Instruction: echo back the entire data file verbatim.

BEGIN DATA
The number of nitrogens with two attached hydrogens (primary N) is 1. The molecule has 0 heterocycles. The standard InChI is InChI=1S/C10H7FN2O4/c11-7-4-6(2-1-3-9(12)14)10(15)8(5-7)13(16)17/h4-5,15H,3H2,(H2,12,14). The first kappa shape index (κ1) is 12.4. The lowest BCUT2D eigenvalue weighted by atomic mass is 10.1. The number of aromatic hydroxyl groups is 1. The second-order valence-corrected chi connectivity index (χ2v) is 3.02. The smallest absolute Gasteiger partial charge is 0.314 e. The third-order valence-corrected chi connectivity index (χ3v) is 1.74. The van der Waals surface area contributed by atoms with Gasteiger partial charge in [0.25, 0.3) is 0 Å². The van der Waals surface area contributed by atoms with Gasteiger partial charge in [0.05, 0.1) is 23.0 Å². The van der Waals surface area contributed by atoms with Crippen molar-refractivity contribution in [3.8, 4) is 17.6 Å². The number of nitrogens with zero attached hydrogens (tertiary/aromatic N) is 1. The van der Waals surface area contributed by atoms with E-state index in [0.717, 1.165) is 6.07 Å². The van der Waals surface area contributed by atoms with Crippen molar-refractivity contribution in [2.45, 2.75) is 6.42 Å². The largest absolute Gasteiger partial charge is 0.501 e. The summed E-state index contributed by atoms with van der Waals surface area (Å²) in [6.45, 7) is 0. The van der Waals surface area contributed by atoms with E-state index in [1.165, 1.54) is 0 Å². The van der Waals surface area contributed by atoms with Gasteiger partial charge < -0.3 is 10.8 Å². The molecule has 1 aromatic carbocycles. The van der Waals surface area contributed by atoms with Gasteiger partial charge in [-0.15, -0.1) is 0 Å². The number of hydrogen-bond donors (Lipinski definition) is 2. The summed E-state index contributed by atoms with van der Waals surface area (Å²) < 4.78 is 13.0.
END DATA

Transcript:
The number of nitrogens with two attached hydrogens (primary N) is 1. The molecule has 0 heterocycles. The standard InChI is InChI=1S/C10H7FN2O4/c11-7-4-6(2-1-3-9(12)14)10(15)8(5-7)13(16)17/h4-5,15H,3H2,(H2,12,14). The first kappa shape index (κ1) is 12.4. The lowest BCUT2D eigenvalue weighted by atomic mass is 10.1. The number of aromatic hydroxyl groups is 1. The second-order valence-corrected chi connectivity index (χ2v) is 3.02. The smallest absolute Gasteiger partial charge is 0.314 e. The third-order valence-corrected chi connectivity index (χ3v) is 1.74. The van der Waals surface area contributed by atoms with Gasteiger partial charge in [0.25, 0.3) is 0 Å². The van der Waals surface area contributed by atoms with Gasteiger partial charge in [0.05, 0.1) is 23.0 Å². The van der Waals surface area contributed by atoms with Crippen molar-refractivity contribution in [3.8, 4) is 17.6 Å². The number of nitrogens with zero attached hydrogens (tertiary/aromatic N) is 1. The van der Waals surface area contributed by atoms with E-state index in [0.717, 1.165) is 6.07 Å². The van der Waals surface area contributed by atoms with Crippen molar-refractivity contribution in [2.45, 2.75) is 6.42 Å². The largest absolute Gasteiger partial charge is 0.501 e. The summed E-state index contributed by atoms with van der Waals surface area (Å²) in [6.45, 7) is 0. The van der Waals surface area contributed by atoms with E-state index in [1.165, 1.54) is 0 Å². The van der Waals surface area contributed by atoms with Gasteiger partial charge < -0.3 is 10.8 Å². The molecule has 1 aromatic carbocycles. The van der Waals surface area contributed by atoms with Gasteiger partial charge in [-0.15, -0.1) is 0 Å². The number of hydrogen-bond donors (Lipinski definition) is 2. The summed E-state index contributed by atoms with van der Waals surface area (Å²) < 4.78 is 13.0.